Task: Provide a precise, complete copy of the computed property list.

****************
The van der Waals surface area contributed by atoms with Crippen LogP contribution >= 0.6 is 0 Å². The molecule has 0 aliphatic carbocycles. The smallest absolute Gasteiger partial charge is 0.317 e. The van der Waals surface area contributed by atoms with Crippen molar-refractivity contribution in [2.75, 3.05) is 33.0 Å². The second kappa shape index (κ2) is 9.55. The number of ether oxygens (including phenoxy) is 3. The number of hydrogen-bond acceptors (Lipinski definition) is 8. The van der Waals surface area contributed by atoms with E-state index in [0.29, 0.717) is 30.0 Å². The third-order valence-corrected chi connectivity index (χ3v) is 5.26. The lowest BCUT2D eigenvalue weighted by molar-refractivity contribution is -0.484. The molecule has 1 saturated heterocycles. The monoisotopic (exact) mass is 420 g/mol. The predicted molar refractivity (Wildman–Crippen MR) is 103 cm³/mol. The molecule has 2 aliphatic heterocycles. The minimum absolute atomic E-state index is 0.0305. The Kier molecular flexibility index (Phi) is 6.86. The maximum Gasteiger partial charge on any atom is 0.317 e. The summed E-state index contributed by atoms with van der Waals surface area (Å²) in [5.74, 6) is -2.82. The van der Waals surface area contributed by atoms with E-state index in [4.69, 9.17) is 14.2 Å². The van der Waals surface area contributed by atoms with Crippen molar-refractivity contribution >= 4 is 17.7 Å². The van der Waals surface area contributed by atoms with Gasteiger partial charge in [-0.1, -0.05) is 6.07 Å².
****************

The van der Waals surface area contributed by atoms with Crippen LogP contribution >= 0.6 is 0 Å². The molecule has 0 aliphatic carbocycles. The smallest absolute Gasteiger partial charge is 0.317 e. The van der Waals surface area contributed by atoms with Crippen molar-refractivity contribution in [2.75, 3.05) is 33.0 Å². The second kappa shape index (κ2) is 9.55. The number of ether oxygens (including phenoxy) is 3. The number of hydrogen-bond acceptors (Lipinski definition) is 8. The van der Waals surface area contributed by atoms with E-state index in [0.29, 0.717) is 30.0 Å². The third-order valence-corrected chi connectivity index (χ3v) is 5.26. The lowest BCUT2D eigenvalue weighted by molar-refractivity contribution is -0.484. The molecule has 1 saturated heterocycles. The monoisotopic (exact) mass is 420 g/mol. The predicted molar refractivity (Wildman–Crippen MR) is 103 cm³/mol. The molecule has 2 aliphatic heterocycles. The minimum absolute atomic E-state index is 0.0305. The Kier molecular flexibility index (Phi) is 6.86. The maximum Gasteiger partial charge on any atom is 0.317 e. The summed E-state index contributed by atoms with van der Waals surface area (Å²) in [5.74, 6) is -2.82. The van der Waals surface area contributed by atoms with E-state index in [4.69, 9.17) is 14.2 Å². The van der Waals surface area contributed by atoms with Crippen molar-refractivity contribution >= 4 is 17.7 Å². The van der Waals surface area contributed by atoms with Gasteiger partial charge in [-0.1, -0.05) is 6.07 Å².